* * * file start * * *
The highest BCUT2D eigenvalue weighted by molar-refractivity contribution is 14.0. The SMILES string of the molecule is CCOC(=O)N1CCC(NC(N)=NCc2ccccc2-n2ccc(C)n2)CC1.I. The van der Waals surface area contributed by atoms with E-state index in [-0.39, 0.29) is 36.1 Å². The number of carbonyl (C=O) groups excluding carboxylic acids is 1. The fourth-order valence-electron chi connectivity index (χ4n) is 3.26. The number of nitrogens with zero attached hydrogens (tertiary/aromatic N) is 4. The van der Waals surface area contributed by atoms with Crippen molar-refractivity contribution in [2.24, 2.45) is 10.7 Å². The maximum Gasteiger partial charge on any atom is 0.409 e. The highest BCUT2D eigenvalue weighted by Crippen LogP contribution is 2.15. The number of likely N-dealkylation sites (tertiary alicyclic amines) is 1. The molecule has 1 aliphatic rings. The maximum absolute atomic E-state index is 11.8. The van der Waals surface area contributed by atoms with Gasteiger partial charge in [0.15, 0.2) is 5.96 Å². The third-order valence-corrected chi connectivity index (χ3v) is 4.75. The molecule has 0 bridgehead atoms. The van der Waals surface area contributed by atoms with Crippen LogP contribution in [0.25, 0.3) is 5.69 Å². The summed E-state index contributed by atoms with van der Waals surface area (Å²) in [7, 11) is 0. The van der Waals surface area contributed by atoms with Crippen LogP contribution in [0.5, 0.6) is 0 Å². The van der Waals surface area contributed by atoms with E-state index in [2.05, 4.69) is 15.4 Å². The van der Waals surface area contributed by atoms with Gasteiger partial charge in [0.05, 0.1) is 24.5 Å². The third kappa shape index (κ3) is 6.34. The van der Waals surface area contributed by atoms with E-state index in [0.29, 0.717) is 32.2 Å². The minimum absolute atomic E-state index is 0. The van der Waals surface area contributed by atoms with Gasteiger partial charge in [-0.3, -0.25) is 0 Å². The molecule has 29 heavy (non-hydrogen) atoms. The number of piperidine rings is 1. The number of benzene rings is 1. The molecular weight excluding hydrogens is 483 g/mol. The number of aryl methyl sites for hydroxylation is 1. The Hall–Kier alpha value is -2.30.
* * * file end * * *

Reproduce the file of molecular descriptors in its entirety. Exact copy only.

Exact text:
The highest BCUT2D eigenvalue weighted by molar-refractivity contribution is 14.0. The SMILES string of the molecule is CCOC(=O)N1CCC(NC(N)=NCc2ccccc2-n2ccc(C)n2)CC1.I. The van der Waals surface area contributed by atoms with E-state index in [-0.39, 0.29) is 36.1 Å². The number of carbonyl (C=O) groups excluding carboxylic acids is 1. The fourth-order valence-electron chi connectivity index (χ4n) is 3.26. The number of nitrogens with zero attached hydrogens (tertiary/aromatic N) is 4. The van der Waals surface area contributed by atoms with Crippen molar-refractivity contribution in [2.24, 2.45) is 10.7 Å². The maximum Gasteiger partial charge on any atom is 0.409 e. The highest BCUT2D eigenvalue weighted by Crippen LogP contribution is 2.15. The number of likely N-dealkylation sites (tertiary alicyclic amines) is 1. The molecule has 1 aliphatic rings. The maximum absolute atomic E-state index is 11.8. The van der Waals surface area contributed by atoms with Gasteiger partial charge in [0.15, 0.2) is 5.96 Å². The third-order valence-corrected chi connectivity index (χ3v) is 4.75. The molecule has 0 bridgehead atoms. The van der Waals surface area contributed by atoms with Crippen LogP contribution in [0.25, 0.3) is 5.69 Å². The summed E-state index contributed by atoms with van der Waals surface area (Å²) in [7, 11) is 0. The van der Waals surface area contributed by atoms with Crippen LogP contribution in [0.5, 0.6) is 0 Å². The van der Waals surface area contributed by atoms with E-state index in [2.05, 4.69) is 15.4 Å². The van der Waals surface area contributed by atoms with Gasteiger partial charge in [0.05, 0.1) is 24.5 Å². The third kappa shape index (κ3) is 6.34. The van der Waals surface area contributed by atoms with E-state index in [0.29, 0.717) is 32.2 Å². The minimum absolute atomic E-state index is 0. The van der Waals surface area contributed by atoms with Gasteiger partial charge in [-0.3, -0.25) is 0 Å². The molecule has 29 heavy (non-hydrogen) atoms. The number of piperidine rings is 1. The number of benzene rings is 1. The molecular weight excluding hydrogens is 483 g/mol. The number of aryl methyl sites for hydroxylation is 1. The Hall–Kier alpha value is -2.30.